cise1 "Alice and Bob concurrently make posts at r1 and r2. Carol, connected to r3 initially sees Alice’s post, but not Bob’s, and Dave, connected to r4, sees Bob’s post, but not Alice’s. This outcome cannot be obtained by executing the operations in any total order and, hence, deviates from strong consistency"

However, it then continues:

"Such anomalies related to the ordering of actions are often acceptable for applications."

They conclude from the above example that understanding such acceptable and unacceptable cases (e.g. the concurrent withdrawals from a bank account) is far from being trivial that’s why we have to equip users with a language to specify their requirements such as “the account balance to be always non-negative”.
However, they do not explain why they think writing application invariants in this way is an easy task; finding all sanity checks for real-world applications, at least to me, seems to be far from trivial. Forget about toy examples like bank account; can anybody specify what are all the application-level integrity requirements for TPC-C (besides the 12 that are given in the spec)?

Alone Together: Compositional Reasoning and Inference for Weak Isolation (POPL’18)
This paper uses a non-trivial proof technique to address the “challenging problem of verifying high-level correctness properties in weakly isolated environments”. Here, the main argument is that proving correctness of the applications assuming serializable transactions is easy but it is non-trivial for weaker forms of transactions.

As an example, authors present how a high-level consistency condition is preserved when running the new_order transaction (from TPC-C) in SI transactions, but is violated under weaker forms of isolation and also how their tool can be useful to automatically generate formal proves of such assertions.

However, one might ask the same question as before: what if a user misses some of the necessary high-level invariants and by using this tool concludes that their implementation is correct under a certain isolation guarantee and is good to be deployed? Luckily, the question is answered toward the end of this paper:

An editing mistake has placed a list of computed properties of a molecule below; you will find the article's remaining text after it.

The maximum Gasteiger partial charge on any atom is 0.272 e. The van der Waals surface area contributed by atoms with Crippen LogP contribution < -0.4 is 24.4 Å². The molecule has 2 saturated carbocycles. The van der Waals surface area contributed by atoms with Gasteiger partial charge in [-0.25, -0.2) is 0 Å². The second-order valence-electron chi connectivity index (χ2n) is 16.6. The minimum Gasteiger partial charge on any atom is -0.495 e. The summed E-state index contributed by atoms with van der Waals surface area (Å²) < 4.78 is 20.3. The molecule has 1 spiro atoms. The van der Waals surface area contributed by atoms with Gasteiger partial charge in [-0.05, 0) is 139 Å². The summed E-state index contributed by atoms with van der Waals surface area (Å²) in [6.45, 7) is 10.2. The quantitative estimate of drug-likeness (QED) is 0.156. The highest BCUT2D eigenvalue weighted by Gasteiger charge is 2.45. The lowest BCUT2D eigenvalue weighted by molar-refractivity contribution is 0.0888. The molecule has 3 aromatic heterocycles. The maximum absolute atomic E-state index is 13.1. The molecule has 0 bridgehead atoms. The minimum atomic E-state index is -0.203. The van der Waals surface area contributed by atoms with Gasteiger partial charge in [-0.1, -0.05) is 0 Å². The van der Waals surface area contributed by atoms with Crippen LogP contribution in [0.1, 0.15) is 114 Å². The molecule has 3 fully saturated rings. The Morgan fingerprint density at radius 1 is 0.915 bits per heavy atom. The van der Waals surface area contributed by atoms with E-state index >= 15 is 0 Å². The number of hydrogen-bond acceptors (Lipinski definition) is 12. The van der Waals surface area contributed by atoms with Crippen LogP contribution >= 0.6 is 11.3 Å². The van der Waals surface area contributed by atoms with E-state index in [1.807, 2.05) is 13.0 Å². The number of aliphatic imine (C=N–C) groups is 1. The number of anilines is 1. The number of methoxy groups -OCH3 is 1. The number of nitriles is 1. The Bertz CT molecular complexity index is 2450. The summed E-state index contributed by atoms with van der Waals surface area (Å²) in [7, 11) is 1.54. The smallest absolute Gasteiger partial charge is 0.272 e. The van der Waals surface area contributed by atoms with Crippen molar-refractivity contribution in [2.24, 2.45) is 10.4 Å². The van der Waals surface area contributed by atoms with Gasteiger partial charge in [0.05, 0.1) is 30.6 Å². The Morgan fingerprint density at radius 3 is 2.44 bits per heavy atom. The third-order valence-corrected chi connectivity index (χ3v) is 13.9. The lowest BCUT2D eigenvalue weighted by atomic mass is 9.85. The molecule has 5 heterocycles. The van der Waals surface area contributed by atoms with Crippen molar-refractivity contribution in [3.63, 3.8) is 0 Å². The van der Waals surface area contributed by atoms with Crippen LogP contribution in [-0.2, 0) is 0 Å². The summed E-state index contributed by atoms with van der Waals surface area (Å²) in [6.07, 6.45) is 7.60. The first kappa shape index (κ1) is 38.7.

` “Alternatively, a weakly isolated transaction T can be verified against a generic serializability condition, eliminating the need for guarantee annotations.” `

This means that their annotation language is able to capture the high-level notion of generic serializability (i.e. equivalence of all interleaved execution to some serial execution) and verify it over different isolation guarantees. Now, this seems reasonable; we should certainly use the weakest underlying transactional isolation guarantees if we are confident that no additional behavior will emerge compared to the strongly isolated case.

Unfortunately, the paper does not provide any evidence of the practical usability of their invariant specification language compared to this particuar notion of correctness (generic serializability condition). All of their examples show that in order to preserve any intuitive high-level invariant, generic notion of serializability must also be satisfied and vice versa.

Now, the question that naturally follows is: what is the point of performing all the intricate analysis techniques if at the end of the day, in order to be certain about the correctness of our application, we have to feed the tool with the classic notion of generic serializability? Couldn’t you come up with a much easier proof technique, if you knew the input to your tool is the good old notion of serializability? I don’t know the ansewr; maybe not. Maybe there is no easier targeted proof technique to achieve the same only for serializability.

In the next blog post, I will present some insights on the above observations.